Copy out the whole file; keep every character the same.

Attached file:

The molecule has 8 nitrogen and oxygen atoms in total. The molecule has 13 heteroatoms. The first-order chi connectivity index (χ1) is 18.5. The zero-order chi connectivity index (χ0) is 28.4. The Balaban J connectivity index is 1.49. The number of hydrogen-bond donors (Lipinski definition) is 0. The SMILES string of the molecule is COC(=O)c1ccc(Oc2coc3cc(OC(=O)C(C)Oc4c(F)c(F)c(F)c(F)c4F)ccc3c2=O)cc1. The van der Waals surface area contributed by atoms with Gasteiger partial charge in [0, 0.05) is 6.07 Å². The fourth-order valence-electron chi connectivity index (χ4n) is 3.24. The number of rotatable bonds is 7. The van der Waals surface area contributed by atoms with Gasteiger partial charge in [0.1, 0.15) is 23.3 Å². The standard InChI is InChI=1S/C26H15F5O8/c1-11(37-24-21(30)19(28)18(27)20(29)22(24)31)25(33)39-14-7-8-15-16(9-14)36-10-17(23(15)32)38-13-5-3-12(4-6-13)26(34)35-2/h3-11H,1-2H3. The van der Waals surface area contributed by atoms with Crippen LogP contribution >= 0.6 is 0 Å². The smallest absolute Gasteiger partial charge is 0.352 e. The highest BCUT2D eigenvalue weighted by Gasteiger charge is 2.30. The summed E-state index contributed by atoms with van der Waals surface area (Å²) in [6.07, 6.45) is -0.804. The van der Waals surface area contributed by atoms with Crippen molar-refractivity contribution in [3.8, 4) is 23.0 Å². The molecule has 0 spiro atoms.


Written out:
The molecule has 8 nitrogen and oxygen atoms in total. The molecule has 13 heteroatoms. The first-order chi connectivity index (χ1) is 18.5. The zero-order chi connectivity index (χ0) is 28.4. The Balaban J connectivity index is 1.49. The number of hydrogen-bond donors (Lipinski definition) is 0. The SMILES string of the molecule is COC(=O)c1ccc(Oc2coc3cc(OC(=O)C(C)Oc4c(F)c(F)c(F)c(F)c4F)ccc3c2=O)cc1. The van der Waals surface area contributed by atoms with Gasteiger partial charge in [0, 0.05) is 6.07 Å². The fourth-order valence-electron chi connectivity index (χ4n) is 3.24. The number of rotatable bonds is 7. The van der Waals surface area contributed by atoms with Gasteiger partial charge in [0.1, 0.15) is 23.3 Å². The standard InChI is InChI=1S/C26H15F5O8/c1-11(37-24-21(30)19(28)18(27)20(29)22(24)31)25(33)39-14-7-8-15-16(9-14)36-10-17(23(15)32)38-13-5-3-12(4-6-13)26(34)35-2/h3-11H,1-2H3. The van der Waals surface area contributed by atoms with Crippen LogP contribution >= 0.6 is 0 Å². The smallest absolute Gasteiger partial charge is 0.352 e. The highest BCUT2D eigenvalue weighted by Gasteiger charge is 2.30. The summed E-state index contributed by atoms with van der Waals surface area (Å²) in [6.07, 6.45) is -0.804. The van der Waals surface area contributed by atoms with Crippen molar-refractivity contribution in [3.8, 4) is 23.0 Å². The molecule has 0 spiro atoms.